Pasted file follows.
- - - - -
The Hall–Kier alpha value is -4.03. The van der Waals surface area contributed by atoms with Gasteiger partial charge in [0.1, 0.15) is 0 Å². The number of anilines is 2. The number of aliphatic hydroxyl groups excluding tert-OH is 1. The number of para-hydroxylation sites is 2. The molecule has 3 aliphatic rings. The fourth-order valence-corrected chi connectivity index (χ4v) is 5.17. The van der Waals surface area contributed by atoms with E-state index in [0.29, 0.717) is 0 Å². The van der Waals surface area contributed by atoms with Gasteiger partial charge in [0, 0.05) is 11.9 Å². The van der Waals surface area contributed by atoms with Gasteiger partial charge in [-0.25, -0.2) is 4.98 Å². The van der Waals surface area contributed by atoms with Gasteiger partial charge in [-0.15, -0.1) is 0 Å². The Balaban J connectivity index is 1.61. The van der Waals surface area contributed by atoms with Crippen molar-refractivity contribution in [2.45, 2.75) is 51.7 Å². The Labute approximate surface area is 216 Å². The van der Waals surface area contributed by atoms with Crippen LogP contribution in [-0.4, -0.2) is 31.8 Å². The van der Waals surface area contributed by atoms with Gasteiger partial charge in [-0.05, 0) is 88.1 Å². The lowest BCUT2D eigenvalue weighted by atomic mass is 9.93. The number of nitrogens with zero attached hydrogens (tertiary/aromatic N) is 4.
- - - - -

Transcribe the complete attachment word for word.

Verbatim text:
The Hall–Kier alpha value is -4.03. The van der Waals surface area contributed by atoms with Gasteiger partial charge in [0.1, 0.15) is 0 Å². The number of anilines is 2. The number of aliphatic hydroxyl groups excluding tert-OH is 1. The number of para-hydroxylation sites is 2. The molecule has 3 aliphatic rings. The fourth-order valence-corrected chi connectivity index (χ4v) is 5.17. The van der Waals surface area contributed by atoms with E-state index in [0.29, 0.717) is 0 Å². The van der Waals surface area contributed by atoms with Gasteiger partial charge in [0, 0.05) is 11.9 Å². The van der Waals surface area contributed by atoms with Gasteiger partial charge in [-0.25, -0.2) is 4.98 Å². The van der Waals surface area contributed by atoms with Gasteiger partial charge in [-0.15, -0.1) is 0 Å². The Balaban J connectivity index is 1.61. The van der Waals surface area contributed by atoms with Crippen molar-refractivity contribution in [2.45, 2.75) is 51.7 Å². The Labute approximate surface area is 216 Å². The van der Waals surface area contributed by atoms with Crippen LogP contribution in [-0.4, -0.2) is 31.8 Å². The van der Waals surface area contributed by atoms with Gasteiger partial charge in [-0.05, 0) is 88.1 Å². The lowest BCUT2D eigenvalue weighted by atomic mass is 9.93. The number of nitrogens with zero attached hydrogens (tertiary/aromatic N) is 4.